You’ll need a three-year midwifery degree to get your career in this field off to a strong start. A shorter programme that lasts 18 months is available if you are currently a qualified adult nurse.
How to Become a Midwife Without Going to University?
Without attending university, it is not possible to become a midwife. You must complete a midwifery degree.
The Access to Higher Education Diploma in Midwifery allows students who did not take or received lower scores at A level. Older candidates tend to favour this option if they do not have the A-level grades to get into university.
Duties and Responsibility
The following are some of the primary responsibilities of a midwife:
- Monitoring the health of expectant mothers and their newborns before and after delivery.
- Teaching patients and their loved ones about reproductive health and prenatal and postnatal care.
- Preparing patients for birth by teaching them how to control pain.
- Giving birth at hospitals, birthing facilities, or patients’ homes.
- Taking and documenting the patient’s temperature and blood pressure.
- Educating new mothers on how to feed their babies properly.
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Salary and Facilities
According to Prospects,
- The Agenda for Change pay scale, which is a fixed pay scale for midwives employed by the NHS, determines their salary. Newly licenced midwives are paid at Band 5, which begins at £25,655.
- After that, you can go to Band 6, which is worth between £32,306 and £39,027.
- Pay ranges from £40,057 to £45,839 at Band 7, where you’ll be working at a more senior level, such as managing a team.
- Nurse consultant wages, ranging from Band 8b to Band 8c and starting at £54,764 to £75,874, are among the highest-paid nursing positions.
Is it hard becoming a midwife?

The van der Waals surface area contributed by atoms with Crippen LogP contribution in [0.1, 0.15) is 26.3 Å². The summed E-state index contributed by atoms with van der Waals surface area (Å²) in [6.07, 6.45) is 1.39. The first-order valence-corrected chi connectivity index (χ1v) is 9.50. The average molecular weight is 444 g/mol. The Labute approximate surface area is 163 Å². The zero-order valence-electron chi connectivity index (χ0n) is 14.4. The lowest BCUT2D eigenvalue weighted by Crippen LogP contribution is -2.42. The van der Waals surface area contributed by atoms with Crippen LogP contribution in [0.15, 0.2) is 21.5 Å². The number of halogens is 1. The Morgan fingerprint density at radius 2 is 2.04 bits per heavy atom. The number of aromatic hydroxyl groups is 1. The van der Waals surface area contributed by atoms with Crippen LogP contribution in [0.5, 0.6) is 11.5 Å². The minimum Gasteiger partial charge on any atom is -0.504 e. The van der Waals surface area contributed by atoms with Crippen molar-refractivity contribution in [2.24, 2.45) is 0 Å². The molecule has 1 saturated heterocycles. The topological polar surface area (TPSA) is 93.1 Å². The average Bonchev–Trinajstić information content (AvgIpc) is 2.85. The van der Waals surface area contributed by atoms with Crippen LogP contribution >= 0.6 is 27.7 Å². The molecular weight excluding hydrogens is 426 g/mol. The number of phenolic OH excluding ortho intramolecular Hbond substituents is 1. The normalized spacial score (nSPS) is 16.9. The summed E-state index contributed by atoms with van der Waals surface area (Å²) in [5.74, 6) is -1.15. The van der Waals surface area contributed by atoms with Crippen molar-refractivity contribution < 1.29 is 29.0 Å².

The road to becoming a nurse-midwife is challenging. A long education and clinical preparation process are required for this profession.
Do student midwives get paid?
According to Stuff graduate midwives start on about $54,000.
Do I need a degree to be a midwife?
Yes. The majority of midwives hold a Bachelor’s Degree in Nursing (BSN) or a closely related field as a minimum.
Is midwifery a good career?
Yes. It’s possibly one of the most rewarding and fulfilling professions you could choose.
Do midwives deliver the baby?
A midwife is a qualified healthcare provider who supports women during pregnancy, childbirth, and newborn care.
Are midwives in high demand?
A career as a midwife can be attractive in addition to demand because they perform with a high level of responsibility.
How many hours does a midwife work a day?
Your typical work week will be 37.5 hours long, broken up into shifts that may encompass nights, early mornings, evenings, weekends, and holidays.
What advice would the RCM give to help me make my application stand out?
They will advise making your application simple to read.
How do I prepare for the interview?
To prepare for the interview you should dress formally and be clear about why you want to begin a career in this field. You should also research the exact roles and responsibilities that you need to perform in this profession.
What does a midwife do?
Healthcare professionals known as midwives specialise in pregnancy, childbirth and newborn care.
People commonly connect midwives with childbirth. Typically, a woman’s first and primary point of contact with a midwife during her pregnancy. Childcare and supporting women in making educated decisions about their care are the responsibilities of midwives.
As mentioned above there are many ways to become a midwife. However, irrespective of the route you choose, make sure you do your research and pick the option that is best for you.